The UnPopular Opinion: A Star Is Born

THE UNPOPULAR OPINION is an ongoing column featuring different takes on films that either the writer HATED, but that the majority of film fans LOVED, or that the writer LOVED, but that most others LOATHED. We're hoping this column will promote constructive and geek fueled discussion. Enjoy!


With the Golden Globes in the rear view mirror, it is time for the Oscars. The hype for all of the contenders for Best Picture nominations will continue to grow to the point that you and I will not be able to turn around without hearing the merit every blockbuster and studio darling has in deserving the highest honor in American film. With GREEN BOOK and BOHEMIAN RHAPSODY taking the top honors at the Globes, no one has batted an eyelash with many still expecting Bradley Cooper's directorial debut to win the big prizes at the Academy Awards. Custom built for awards season, A STAR IS BORN is still one of the favorites to land on the podium multiple times next month. There is just one problem: A STAR IS BORN is not that good.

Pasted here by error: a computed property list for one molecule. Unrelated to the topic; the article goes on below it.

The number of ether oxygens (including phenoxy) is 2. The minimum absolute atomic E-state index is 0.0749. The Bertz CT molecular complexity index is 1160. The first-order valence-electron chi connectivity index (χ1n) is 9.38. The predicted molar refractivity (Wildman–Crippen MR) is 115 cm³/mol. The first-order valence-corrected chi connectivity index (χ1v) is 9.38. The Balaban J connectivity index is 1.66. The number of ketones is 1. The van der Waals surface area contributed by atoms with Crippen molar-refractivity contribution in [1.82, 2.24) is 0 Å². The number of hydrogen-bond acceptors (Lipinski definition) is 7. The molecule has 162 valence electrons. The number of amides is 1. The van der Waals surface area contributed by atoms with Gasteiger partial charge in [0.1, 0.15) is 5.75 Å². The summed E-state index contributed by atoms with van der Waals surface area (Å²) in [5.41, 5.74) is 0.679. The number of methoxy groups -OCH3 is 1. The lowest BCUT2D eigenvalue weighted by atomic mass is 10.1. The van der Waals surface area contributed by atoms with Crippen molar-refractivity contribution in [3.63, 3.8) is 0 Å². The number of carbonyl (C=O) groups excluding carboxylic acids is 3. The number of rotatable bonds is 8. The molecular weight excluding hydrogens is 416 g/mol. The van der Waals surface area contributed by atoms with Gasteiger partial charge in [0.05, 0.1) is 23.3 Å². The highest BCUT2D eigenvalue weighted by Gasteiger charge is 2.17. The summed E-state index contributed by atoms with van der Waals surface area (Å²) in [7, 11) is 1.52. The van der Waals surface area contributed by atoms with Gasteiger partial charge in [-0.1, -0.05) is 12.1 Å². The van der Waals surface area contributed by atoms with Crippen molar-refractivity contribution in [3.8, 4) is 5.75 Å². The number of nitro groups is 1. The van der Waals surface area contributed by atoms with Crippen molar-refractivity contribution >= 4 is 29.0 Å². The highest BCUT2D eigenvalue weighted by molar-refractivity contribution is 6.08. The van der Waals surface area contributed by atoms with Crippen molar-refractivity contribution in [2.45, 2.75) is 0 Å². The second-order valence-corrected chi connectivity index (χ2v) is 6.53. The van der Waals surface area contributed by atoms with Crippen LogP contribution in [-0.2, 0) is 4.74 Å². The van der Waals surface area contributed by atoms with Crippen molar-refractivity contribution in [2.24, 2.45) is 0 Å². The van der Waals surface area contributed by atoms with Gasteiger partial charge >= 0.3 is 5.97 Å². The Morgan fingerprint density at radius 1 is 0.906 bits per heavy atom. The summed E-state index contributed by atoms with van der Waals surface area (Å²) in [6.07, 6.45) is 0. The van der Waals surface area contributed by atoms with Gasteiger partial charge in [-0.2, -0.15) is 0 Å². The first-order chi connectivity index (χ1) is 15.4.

Languishing in development for years, A STAR IS BORN is the third remake of the original 1937 film. The first three movies have all won numerous awards (none of which have been Best Picture at the Academy Awards) with the 1954 film being widely regarded as the best of the bunch. That Judy Garland version has been hailed as one of the best musicals of all time, an honor that has been bandied about multiple times for the 2018 version. Unfortunately, this latest film suffers from being uninspired, poorly edited, and just plain boring. Bradley Cooper's lethargic direction is clearly inspired by his time working with Clint Eastwood who was once attached to the project back when Beyonce was poised for the Lady Gaga role. I am not sure how much better that movie would have been, but it could not have been worse than this one.

Drama, bradley cooper, lady gaga, Will Fetters, bradley cooper, bradley cooper, Dave Chapelle, Sam Elliott, A Star is Born, 2018, The UnPopular Opinion